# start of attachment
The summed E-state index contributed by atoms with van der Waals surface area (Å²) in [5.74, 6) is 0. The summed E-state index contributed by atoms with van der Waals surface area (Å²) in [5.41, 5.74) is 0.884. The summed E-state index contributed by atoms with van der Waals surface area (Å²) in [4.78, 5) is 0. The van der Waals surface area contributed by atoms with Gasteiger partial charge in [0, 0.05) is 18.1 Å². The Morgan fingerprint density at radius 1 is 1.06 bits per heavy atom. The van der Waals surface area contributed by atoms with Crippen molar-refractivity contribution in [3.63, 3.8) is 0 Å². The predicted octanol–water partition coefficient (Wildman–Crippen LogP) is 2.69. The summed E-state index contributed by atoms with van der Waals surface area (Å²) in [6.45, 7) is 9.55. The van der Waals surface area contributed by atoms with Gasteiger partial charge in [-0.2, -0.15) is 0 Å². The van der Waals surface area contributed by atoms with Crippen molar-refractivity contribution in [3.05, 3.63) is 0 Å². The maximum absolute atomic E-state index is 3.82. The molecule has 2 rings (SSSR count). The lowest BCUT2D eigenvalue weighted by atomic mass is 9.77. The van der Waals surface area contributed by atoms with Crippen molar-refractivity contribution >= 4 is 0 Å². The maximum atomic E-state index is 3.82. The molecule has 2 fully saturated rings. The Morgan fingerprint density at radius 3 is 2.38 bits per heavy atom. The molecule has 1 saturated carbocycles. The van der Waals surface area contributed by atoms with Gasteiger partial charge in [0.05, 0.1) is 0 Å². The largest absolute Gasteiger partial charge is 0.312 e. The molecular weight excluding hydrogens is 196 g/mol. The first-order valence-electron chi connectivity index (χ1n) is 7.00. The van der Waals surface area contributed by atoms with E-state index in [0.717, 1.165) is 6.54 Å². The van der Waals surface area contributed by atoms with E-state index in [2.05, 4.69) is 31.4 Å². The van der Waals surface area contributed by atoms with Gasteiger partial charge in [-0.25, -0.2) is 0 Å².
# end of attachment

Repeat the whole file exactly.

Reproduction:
The summed E-state index contributed by atoms with van der Waals surface area (Å²) in [5.74, 6) is 0. The summed E-state index contributed by atoms with van der Waals surface area (Å²) in [5.41, 5.74) is 0.884. The summed E-state index contributed by atoms with van der Waals surface area (Å²) in [4.78, 5) is 0. The van der Waals surface area contributed by atoms with Gasteiger partial charge in [0, 0.05) is 18.1 Å². The Morgan fingerprint density at radius 1 is 1.06 bits per heavy atom. The van der Waals surface area contributed by atoms with Crippen molar-refractivity contribution in [3.63, 3.8) is 0 Å². The predicted octanol–water partition coefficient (Wildman–Crippen LogP) is 2.69. The summed E-state index contributed by atoms with van der Waals surface area (Å²) in [6.45, 7) is 9.55. The van der Waals surface area contributed by atoms with Gasteiger partial charge in [-0.2, -0.15) is 0 Å². The van der Waals surface area contributed by atoms with Crippen molar-refractivity contribution in [3.05, 3.63) is 0 Å². The maximum absolute atomic E-state index is 3.82. The molecule has 2 rings (SSSR count). The lowest BCUT2D eigenvalue weighted by atomic mass is 9.77. The van der Waals surface area contributed by atoms with Crippen molar-refractivity contribution >= 4 is 0 Å². The maximum atomic E-state index is 3.82. The molecule has 2 fully saturated rings. The Morgan fingerprint density at radius 3 is 2.38 bits per heavy atom. The molecule has 1 saturated carbocycles. The van der Waals surface area contributed by atoms with Gasteiger partial charge in [0.05, 0.1) is 0 Å². The largest absolute Gasteiger partial charge is 0.312 e. The molecular weight excluding hydrogens is 196 g/mol. The first-order valence-electron chi connectivity index (χ1n) is 7.00. The van der Waals surface area contributed by atoms with E-state index in [0.717, 1.165) is 6.54 Å². The van der Waals surface area contributed by atoms with E-state index in [2.05, 4.69) is 31.4 Å². The van der Waals surface area contributed by atoms with Gasteiger partial charge in [-0.25, -0.2) is 0 Å².